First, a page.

Black Cats 101: Are they Good Luck or Bad Luck?

As an Amazon Associate I earn from qualifying purchases. This post may contain affiliate links which will reward me monetarily or otherwise when you use them to make qualifying purchases. Please read our disclosure for more info.

Why are black cats so enchanting? These midnight fluff balls have captured hearts and minds for centuries, inspiring stories, myths, and more. Read on to learn about the meaning behind black cats, superstition surrounding them, and what kind of luck they bring! And don’t forget to scroll down for the best names for black cats!

Table of Contents

Types of Black Cats

Black cats are simply cats with lots of melanin in their fur. Many black cats actually have an underlying tabby pattern which cat be seen in certain lighting. Black cats make wonderful companions. They are like friendly, cute shadows with eyes that will purr by your side.

Black Cats Meaning

Black cats carry with them a weight of significance. Different cultures have varying stories around black cats, so the meaning of a black cat will change depending on who you ask.

Are Black Cats Good Luck?

Yes! Some cultures find black cats to be a positive and reassuring symbol. If a black cat crosses your path, it may be a sign that good luck is on its way to you.

Black cats having a positive association likely stems from historical cultures that generally favored felines. In ancient Egypt, deities were commonly depicted as cats or with the head of a cat. Cats are featured prominently in Egyptian artwork. Greek, Roman, and Russian cultures also have positive myths about cats. In China, black cats are associated with good fortune, wealth, love, and long life.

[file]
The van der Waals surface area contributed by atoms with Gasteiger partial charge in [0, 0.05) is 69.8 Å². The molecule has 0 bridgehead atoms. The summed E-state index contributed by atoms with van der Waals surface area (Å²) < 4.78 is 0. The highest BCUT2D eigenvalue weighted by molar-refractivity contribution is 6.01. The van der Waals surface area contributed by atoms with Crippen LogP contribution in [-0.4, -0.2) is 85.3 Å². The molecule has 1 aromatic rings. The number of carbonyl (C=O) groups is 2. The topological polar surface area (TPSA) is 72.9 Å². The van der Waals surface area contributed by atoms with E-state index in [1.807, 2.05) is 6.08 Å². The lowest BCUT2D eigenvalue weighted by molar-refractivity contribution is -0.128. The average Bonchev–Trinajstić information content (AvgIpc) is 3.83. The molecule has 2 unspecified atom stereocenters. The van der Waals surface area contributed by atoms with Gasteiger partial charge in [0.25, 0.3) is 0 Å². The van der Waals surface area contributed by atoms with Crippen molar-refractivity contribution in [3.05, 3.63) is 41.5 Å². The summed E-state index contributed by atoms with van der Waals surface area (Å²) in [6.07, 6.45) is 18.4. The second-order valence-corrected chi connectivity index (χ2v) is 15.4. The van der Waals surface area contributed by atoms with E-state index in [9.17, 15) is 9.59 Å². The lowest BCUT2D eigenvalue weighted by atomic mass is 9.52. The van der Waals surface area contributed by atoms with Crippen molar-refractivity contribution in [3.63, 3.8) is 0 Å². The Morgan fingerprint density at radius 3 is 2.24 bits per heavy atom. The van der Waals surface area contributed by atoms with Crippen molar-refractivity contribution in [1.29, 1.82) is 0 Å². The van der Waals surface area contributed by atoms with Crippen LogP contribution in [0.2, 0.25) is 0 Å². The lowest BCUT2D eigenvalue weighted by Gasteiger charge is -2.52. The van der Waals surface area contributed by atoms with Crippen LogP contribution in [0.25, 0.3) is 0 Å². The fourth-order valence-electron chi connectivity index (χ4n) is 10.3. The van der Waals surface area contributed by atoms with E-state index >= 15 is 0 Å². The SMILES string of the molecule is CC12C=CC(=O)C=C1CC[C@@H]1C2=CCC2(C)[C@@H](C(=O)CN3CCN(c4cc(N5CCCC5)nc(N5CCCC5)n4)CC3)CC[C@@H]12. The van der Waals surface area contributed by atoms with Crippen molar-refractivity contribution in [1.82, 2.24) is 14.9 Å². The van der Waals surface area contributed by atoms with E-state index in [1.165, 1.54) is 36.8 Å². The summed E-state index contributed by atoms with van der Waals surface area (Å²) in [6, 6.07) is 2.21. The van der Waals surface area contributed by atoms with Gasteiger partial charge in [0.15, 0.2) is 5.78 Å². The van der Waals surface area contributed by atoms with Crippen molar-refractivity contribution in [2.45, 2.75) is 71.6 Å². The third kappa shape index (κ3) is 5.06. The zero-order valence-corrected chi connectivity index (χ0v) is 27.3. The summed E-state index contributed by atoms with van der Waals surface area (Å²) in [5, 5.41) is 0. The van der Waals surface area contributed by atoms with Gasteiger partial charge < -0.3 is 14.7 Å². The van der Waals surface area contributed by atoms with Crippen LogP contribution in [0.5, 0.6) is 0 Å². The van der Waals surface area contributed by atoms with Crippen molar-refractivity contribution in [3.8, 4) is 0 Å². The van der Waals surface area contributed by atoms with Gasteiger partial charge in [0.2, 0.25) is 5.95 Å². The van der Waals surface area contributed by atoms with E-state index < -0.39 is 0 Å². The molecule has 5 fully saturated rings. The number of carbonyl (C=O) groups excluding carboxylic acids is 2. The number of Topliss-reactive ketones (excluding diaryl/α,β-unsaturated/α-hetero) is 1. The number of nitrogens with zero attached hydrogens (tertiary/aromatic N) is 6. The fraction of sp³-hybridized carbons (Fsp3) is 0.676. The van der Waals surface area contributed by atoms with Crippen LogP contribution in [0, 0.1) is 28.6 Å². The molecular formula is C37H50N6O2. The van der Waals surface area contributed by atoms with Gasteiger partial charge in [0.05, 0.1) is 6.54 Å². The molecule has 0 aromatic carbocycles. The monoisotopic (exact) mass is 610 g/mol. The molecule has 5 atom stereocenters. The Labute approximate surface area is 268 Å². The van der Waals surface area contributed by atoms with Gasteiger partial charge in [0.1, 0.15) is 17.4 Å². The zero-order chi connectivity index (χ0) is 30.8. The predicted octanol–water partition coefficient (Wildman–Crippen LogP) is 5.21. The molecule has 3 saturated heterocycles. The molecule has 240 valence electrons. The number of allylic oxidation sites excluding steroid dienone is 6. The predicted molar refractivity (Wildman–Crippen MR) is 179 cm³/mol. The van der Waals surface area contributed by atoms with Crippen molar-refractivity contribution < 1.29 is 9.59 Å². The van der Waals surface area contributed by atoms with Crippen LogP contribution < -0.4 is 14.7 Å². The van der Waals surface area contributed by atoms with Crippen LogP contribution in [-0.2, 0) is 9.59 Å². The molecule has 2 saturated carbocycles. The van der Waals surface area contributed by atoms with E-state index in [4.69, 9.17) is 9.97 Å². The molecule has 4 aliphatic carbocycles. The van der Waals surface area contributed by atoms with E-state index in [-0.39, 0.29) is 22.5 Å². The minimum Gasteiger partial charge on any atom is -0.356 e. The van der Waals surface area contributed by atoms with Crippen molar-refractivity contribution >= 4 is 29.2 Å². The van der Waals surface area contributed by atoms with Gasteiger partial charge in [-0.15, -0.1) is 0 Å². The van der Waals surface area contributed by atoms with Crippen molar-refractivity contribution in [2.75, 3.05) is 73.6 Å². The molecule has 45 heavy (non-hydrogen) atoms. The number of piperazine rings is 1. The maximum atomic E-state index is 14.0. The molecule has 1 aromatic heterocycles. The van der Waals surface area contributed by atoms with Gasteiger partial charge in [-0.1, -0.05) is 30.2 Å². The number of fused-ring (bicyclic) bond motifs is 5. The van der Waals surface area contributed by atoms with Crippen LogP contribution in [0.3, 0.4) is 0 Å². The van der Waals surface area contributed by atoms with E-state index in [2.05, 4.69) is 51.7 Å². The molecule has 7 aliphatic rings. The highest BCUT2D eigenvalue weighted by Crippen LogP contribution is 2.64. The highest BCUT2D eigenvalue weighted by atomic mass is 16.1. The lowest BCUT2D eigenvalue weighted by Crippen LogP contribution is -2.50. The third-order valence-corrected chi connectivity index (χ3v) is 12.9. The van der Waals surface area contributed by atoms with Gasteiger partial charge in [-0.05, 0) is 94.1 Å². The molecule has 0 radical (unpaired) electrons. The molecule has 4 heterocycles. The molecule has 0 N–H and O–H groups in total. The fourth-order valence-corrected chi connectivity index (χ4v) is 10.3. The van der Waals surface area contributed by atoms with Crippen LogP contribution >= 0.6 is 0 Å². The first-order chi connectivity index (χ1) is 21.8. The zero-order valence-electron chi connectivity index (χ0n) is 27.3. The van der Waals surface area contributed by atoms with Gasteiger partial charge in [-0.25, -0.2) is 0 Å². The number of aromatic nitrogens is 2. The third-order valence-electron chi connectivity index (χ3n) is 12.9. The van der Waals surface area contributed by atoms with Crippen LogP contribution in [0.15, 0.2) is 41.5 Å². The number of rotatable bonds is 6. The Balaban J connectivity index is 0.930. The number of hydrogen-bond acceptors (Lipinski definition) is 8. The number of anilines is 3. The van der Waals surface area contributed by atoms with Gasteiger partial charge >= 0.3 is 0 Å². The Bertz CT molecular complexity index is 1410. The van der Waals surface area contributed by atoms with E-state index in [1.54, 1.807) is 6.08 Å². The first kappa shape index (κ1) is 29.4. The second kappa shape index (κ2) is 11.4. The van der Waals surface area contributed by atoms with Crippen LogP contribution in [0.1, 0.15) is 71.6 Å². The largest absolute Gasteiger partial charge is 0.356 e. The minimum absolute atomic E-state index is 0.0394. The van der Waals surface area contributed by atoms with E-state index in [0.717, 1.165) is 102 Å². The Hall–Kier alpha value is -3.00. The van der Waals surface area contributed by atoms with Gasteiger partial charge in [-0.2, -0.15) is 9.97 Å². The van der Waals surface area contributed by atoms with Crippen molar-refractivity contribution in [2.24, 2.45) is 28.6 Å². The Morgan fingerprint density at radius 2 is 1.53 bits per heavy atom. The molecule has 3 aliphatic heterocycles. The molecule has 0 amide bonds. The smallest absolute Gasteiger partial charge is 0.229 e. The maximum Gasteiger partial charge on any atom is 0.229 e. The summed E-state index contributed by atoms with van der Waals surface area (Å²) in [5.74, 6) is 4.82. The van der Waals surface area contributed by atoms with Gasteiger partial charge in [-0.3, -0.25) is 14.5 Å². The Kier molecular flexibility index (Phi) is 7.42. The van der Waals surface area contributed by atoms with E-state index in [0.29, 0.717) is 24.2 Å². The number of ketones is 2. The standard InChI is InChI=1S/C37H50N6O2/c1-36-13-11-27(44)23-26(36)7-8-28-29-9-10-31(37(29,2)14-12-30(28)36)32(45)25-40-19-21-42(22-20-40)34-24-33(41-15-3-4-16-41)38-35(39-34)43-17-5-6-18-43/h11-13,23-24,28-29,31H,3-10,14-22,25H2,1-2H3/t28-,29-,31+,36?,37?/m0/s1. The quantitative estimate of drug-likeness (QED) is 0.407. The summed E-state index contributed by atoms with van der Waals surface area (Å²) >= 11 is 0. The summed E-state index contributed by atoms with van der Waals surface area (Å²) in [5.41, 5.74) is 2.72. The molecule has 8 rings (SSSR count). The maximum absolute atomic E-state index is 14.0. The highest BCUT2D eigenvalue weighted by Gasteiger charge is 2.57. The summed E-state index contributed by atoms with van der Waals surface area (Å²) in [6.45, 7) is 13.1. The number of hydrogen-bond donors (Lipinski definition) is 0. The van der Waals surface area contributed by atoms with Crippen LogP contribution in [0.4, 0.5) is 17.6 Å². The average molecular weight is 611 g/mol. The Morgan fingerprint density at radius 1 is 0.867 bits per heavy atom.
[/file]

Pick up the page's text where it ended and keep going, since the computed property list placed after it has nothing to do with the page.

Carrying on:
From a practical perspective, cats used to keep rodents away from food stores. Curbing the rodent population also helped to reduce disease. This was a huge boon to society before modern medicine and sanitation helped keep everyone healthy.

European sailors consider black cats to be lucky. British and Irish sailors considered adopting a black “ship’s cat” because it would bring good luck. A black cat aboard these ships would be well cared for.

Black cat myths and superstitions

Are Black Cats Bad Luck?

In the USA, Spain, Italy, and other countries, black cats are often associated black cats with evil, bad luck, and death. In other countries, black cats are thought to bring hunger and poverty. In this case, a black cat crossing your path is said to be a bad omen.

Certain customs dictate that spitting over your shoulder will counter the evil. Other advice states that you should take at least 3 steps backwards when you see a black cat, to reverse any bad luck.

Celtic lore states that a fairy creature called the “Cat-Sith” took the form of a black cat with a white patch on its chest that was capable of stealing souls.

Black Cats Superstition Origin

In the Middle Ages, black cats got a bad rap because they were hard to see in the dark and tended to spook people. Their reputation was further damaged during the Black Plague when they were associated with disease – ironically, since they were helping to control the rat population that was spreading disease.

Halloween began as a holiday marking entrance into the decay and darkness of the winter months. Black cats have long been associated with witches and sorcery. 

The trope of the witch originated with wise women village healers who became misunderstood and vilified by religious zealots. When illness, hunger and misfortune set in in winter months, Europeans were quick to blame the wise women and claim that their mystical (likely herbal and nutritional) remedies had gone wrong.

As the idea of witches were incorporated into the Halloween events, black cats were as well as a result of their association with witches. In the 16th and 17th century, Puritans began killing black cats as part of their witch-hunting obsession.

Black Cats Superstition during Halloween

Witches and Halloween have a strong association because of the time of year – the time when the northern hemisphere delves into chill and darkness – and the celebration of all things spooky and evil, which describes witches. Since black cats are associated with witches, black cats came to be associated with Halloween.

Black Cats & Witches